The plot becomes increasingly interesting when the audience is pointed out that now Krogstad is one of the employees of Torvald, and Torvald has planned on firing Krogstad. Krogstad knowing now of the forgery, has threatened he is going to blackmail Nora on the condition that if she doesn’t persuade Torvald to not fire him, he would tell Torvald and everyone else that she forged her husband’s signature. In which case it would have legal consequences for Nora. Yet most significant to Nora, knowing Torvald’s abhorrence towards dishonesty and debt is her fear of ruining her family’s image. The announcement of the secret, to the audience completely changes the impression of who Nora truly is, or at least it leaves the audience in a state of momentary confusion without knowing how to label Nora. This secret exposes the strength of her role to carry a responsibility she shouldn’t have had to carry on her own in the first place. Not only is she paying back for a debt that shouldn’t be hers, but she has been paying back by preserving half of the money that she has been getting for her personal wants and by copying books. It is admirable what is now known of Nora. She has spent a great deal of her life paying back a debt by working jobs on the side without letting others know of the difficulties she has had. Especially the fact that the money she got she didn’t use for clothes or household goods, the money was used to save her husband when he was sick. Some may say it is cowardly of her to hide this truth from her husband, but is it really? The fact that she has chosen to face this debt by herself without the help of anyone is incredibly mind-blowing. Imagine a 1700’s woman with no stable income, two children, and having everyone constantly looking down at you. Instead of asking for help to pay back the debt and inform Torvald it was money used on him and for him, she takes the issue on the hard way by choosing to start working what little she can by earning whatever she can. This displays courage, determination, and will. All admirable traits of an integrous character.
Finally, at the moment when Torvald finds out about the debt and Nora’s forgery, and he erupts with madness at Nora for what she has done. It is then when Nora finally seems to come to an understanding of what the life she has lived and what is to be done with his reaction. The only reaction from Tolvald that Nora wanted was for him “that no matter what happens her husband will come to her rescue”(“Nora’s Identity”). She now understands that she hasn’t been herself throughout her entire marriage with Torvald. As she tries defends her position on her actions she states, “When I look back…I’ve supported myself by performing tricks for you, Torvald. But that’s the way you wanted it” (Ibsen 1030). It is clear to her now that she has been nothing more than a puppet of amusement to her husband as he would have her dance for him and such other nonsense. And Torvald, as much as he might have critiqued her in the end for her childish behavior, Nora points out that it is for performing those tricks he loved her. He loved the fact that she would do anything for him, even the very childish and outrageous tricks. She is tired of being someone she is not and taking actions such as lying to Torvald, “when he suspects them she lies” (Rosenberg 895), was just the beginning. Nora’s ultimate decision to get out of the house for good, she explains by asserting that she must learn about herself, that she “shall try to learn. I must make up my mind which is right” (Ibsen 1031). Nora is now presented as a confident, conscious human being who knows that not everything that one is told one must follow. She understands there are aspects of society and its conventional values that she might not agree with and might possibly be incorrect. Torvald then offers to teach her and she rejects him because she is conscious that she has to educate herself or at least away from him. Nora will not be able to learn about herself through someone else, it has to be her. She also points out that they never spoke of serious affairs, which could be the reason why she believes he isn’t capable to teach her. Along with the fact that he has been looking down on her since they’ve met.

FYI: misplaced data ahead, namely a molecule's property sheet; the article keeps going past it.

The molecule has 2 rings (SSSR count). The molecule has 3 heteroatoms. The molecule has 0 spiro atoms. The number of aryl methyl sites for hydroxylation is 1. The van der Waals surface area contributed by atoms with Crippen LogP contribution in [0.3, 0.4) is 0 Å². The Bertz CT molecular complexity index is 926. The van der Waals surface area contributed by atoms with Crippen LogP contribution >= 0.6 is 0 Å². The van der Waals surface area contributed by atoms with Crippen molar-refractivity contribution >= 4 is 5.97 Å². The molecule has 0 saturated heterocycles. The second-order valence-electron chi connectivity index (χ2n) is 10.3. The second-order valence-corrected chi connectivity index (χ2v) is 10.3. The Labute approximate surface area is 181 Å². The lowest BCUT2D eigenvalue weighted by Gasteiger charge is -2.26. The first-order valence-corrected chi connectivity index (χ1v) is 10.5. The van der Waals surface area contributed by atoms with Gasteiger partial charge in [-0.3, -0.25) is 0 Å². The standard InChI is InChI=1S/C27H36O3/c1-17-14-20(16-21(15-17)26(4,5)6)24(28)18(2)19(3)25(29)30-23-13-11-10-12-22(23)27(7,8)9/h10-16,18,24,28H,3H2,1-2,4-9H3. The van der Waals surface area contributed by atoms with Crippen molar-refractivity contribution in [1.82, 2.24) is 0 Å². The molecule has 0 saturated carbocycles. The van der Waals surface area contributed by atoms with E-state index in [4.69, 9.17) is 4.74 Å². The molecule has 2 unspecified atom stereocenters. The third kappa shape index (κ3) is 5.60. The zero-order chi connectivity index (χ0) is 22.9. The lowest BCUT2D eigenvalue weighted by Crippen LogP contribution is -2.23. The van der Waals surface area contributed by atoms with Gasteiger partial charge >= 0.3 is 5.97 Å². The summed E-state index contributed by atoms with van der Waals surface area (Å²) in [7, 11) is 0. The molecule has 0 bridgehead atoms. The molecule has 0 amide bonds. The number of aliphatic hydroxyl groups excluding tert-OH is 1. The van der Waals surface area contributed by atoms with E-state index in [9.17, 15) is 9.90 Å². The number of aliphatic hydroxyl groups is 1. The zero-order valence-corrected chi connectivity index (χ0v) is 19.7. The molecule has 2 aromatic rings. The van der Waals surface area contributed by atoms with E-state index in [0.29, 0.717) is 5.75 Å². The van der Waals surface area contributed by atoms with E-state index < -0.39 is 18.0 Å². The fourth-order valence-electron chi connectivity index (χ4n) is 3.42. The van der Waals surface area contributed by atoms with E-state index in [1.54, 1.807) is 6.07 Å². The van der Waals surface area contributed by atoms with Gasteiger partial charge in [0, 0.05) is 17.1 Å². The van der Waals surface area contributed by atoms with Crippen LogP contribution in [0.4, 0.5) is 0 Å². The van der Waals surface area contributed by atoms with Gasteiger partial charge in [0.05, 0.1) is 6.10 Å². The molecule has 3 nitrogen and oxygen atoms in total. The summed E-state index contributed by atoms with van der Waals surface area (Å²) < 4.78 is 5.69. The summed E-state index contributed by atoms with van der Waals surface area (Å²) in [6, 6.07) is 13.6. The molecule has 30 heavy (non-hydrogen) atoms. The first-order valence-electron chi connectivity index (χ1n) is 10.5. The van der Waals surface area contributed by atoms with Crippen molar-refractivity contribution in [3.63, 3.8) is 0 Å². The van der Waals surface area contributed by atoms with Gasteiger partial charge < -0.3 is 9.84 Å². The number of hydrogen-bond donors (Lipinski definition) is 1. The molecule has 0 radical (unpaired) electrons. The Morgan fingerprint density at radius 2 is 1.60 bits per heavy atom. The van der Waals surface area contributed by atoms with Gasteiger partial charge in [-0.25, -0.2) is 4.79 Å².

In the end, Nora comes out as a strong willed, independent woman who knows what she wants. Nora is not only Ibsen’s vessel to display women’s strong character, but serves the purpose of displaying women as equal human beings . Nora also supports the fact that there might be some aspects of society which might be incorrect besides the perception that women are the less intelligent gender. It was such a different way of life back then and this was logical reasoning for any person. All of these are shown with Nora’s self-will of a closed book spirit, or secretive life. On the outside she appears as a beautiful, fun toy to her husband, father, and even to her friend Mrs. Linden, but it is only when they find out about her secret life when they start to appreciate her for more than a beautiful girl that she is. That second life of hers allows Nora to show that she can handle herself, that she can withstand enormous amounts of pressure, and that she is capable to achieve things when she is determined. When her secret got out and Torvald became upset and she then made up her mind, this was the point where she could finally be who she really is. She can finally teach herself about who she really is. It is this secret life that eventually steers her to finally being freed from that doll house, as she calls it, and ultimately allows her to part ways without being afraid to work at and learn about herself and society.